Legislation that would stave off a proposed rate hike for student loans failed to pass a key procedural hurdle today in the U.S. Senate—even though the basic policy has the support of President Barack Obama, presumed GOP presidential nominee Mitt Romney, and congressional Democrats and Republicans.
The measure failed, 52 to 45, to gain "cloture"—or having lawmakers agree to cut off debate and vote. And, as American government teachers know, a simple majority isn't enough here. Senators need at least 60 votes to cut ff debate.
Interest rates on new student loans are set double on July 1, to 6.8 percent from 3.4 percent, unless Congress acts. The U.S. House of Representatives, which is controlled by Republicans, already passed a bill to head-off the rate hike.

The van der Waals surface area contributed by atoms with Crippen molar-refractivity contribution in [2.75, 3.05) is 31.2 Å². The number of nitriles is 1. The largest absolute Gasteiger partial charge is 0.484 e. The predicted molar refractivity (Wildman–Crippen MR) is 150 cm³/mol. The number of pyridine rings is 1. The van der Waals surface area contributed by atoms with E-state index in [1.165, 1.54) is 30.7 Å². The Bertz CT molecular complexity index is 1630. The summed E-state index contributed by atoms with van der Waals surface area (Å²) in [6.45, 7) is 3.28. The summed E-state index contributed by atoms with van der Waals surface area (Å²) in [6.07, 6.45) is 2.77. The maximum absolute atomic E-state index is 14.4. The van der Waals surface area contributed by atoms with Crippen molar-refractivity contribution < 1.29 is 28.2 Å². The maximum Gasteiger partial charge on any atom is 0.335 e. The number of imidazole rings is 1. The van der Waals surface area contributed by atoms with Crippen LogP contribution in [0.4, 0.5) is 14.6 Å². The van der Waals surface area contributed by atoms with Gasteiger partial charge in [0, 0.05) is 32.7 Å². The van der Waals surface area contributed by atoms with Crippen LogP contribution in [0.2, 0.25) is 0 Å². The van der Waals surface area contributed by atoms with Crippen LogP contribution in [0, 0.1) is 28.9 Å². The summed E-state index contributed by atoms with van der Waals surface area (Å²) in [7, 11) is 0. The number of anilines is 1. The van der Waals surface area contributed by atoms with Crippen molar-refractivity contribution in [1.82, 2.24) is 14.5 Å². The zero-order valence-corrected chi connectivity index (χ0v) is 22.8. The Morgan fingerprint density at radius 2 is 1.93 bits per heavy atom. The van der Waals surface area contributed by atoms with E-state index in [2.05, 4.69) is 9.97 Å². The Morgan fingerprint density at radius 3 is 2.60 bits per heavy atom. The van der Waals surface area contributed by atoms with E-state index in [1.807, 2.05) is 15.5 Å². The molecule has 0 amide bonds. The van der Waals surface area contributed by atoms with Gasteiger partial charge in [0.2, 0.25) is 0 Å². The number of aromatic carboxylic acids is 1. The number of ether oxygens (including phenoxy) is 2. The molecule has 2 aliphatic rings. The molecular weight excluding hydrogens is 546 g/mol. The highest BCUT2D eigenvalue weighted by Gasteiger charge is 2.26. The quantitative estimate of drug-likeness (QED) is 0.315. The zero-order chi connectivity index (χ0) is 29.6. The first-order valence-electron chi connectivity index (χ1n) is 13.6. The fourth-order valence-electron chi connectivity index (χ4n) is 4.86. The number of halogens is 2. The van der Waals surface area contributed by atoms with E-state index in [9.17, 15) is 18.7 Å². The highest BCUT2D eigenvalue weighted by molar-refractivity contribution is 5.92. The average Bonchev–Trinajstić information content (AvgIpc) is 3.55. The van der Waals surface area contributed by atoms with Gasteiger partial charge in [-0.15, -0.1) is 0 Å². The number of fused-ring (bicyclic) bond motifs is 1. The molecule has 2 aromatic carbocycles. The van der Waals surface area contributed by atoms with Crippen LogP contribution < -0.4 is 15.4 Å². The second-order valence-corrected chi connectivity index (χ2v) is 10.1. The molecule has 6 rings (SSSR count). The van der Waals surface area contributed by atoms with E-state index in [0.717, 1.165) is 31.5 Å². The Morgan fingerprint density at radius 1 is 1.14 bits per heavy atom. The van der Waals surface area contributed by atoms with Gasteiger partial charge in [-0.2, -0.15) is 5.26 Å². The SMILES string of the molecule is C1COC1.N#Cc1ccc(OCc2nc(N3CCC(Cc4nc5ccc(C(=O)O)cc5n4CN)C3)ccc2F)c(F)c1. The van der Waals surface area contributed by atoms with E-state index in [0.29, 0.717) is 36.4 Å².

So what's the problem here? Lawmakers can't agree on how to pay for the plan. The Senate legislation would have covered the cost by making tax changes for certain businesses, which Senate Democrats say aren't paying their fair share. But Republicans countered that the proposal amounts to a tax on small businesses. The House legislation, by contrast, would cover the cost of the plan by cutting a portion of the controversial health care law aimed at preventative care—which nearly all Democrats say is the wrong way to go. A House Democratic bill takes aim at oil subsidies.
So what happens now? Will there be a compromise—or a round of finger-pointing if rates go up as scheduled? Stay tuned.
Photo: Sen. Dan Coats, R-Ind., talks to a reporter in an elevator on Capitol Hill in Washington following the May 8 vote on student loans. (Susan Walsh/AP)